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Title: Learning finite mixture models by minimum Wasserstein distance estimator Authors:  Jiahua Chen - University of British Columbia (Canada) [presenting]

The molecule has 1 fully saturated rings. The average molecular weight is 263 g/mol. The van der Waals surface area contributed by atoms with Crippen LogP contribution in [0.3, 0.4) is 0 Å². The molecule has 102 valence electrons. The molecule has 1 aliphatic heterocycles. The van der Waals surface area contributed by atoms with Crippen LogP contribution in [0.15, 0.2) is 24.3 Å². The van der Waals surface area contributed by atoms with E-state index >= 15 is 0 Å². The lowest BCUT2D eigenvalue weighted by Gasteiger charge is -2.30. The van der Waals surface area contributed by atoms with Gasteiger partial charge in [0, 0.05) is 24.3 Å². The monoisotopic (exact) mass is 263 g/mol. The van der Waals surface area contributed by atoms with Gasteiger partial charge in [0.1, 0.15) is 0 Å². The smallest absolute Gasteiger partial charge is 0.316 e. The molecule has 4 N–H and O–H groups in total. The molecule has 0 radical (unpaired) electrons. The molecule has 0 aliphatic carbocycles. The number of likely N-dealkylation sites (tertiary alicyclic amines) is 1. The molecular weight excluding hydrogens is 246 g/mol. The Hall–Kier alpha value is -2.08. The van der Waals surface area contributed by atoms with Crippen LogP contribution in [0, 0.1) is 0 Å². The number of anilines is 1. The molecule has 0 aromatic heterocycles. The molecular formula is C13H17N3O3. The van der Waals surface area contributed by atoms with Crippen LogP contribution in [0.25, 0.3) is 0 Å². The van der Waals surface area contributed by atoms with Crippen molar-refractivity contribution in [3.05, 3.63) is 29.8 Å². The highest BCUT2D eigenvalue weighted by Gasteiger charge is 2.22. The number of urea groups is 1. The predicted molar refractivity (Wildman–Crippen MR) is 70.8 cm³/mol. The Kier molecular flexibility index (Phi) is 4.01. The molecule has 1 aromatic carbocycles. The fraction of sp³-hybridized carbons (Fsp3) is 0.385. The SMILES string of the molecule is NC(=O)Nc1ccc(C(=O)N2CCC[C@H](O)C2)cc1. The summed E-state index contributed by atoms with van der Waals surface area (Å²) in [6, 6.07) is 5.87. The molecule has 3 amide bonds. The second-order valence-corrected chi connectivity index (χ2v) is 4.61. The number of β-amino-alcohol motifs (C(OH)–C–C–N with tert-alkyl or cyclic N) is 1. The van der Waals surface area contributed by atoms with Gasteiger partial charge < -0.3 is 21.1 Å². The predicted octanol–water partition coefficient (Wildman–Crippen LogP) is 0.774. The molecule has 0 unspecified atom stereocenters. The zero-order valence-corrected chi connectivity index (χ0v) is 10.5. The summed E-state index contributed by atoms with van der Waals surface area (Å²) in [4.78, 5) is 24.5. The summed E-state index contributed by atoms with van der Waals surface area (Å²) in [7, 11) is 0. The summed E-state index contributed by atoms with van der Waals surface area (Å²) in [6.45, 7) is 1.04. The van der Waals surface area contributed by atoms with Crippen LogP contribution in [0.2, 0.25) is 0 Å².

Abstract: When a population exhibits a level of heterogeneity, finite mixture models provide an easy interpretation: the population is made of several homogeneous subpopulations all from a parametric distribution family. As early as in 1894, Pearson used a two-component Gaussian mixture to fit a crab data set, suggesting the existence of two subspecies. Pearson used the method of moments likely for the ease of numerical computation. Contemporary practice in statistics favours the learning by maximum likelihood for statistical efficiency and the convenient EM-algorithm. The maximum likelihood estimator (MLE) searches for a distribution in the assumed distribution family that attains the minimum Kullback-Leibler divergence from the empirical distribution. Such minimum distance principle can be applied to learn mixtures based on any distances between two distributions. In the machine learning community, the Wasserstein distance has drawn increased attention for its intuitive geometric interpretations and it is successfully employed in many new applications. We study the minimum Wasserstein distance estimator for learning finite Gaussian mixtures. We establish its statistical consistency and demonstrate its superior performances in some applications compared with a penalized version of MLE as the MLE is not well defined for finite Gaussian mixtures.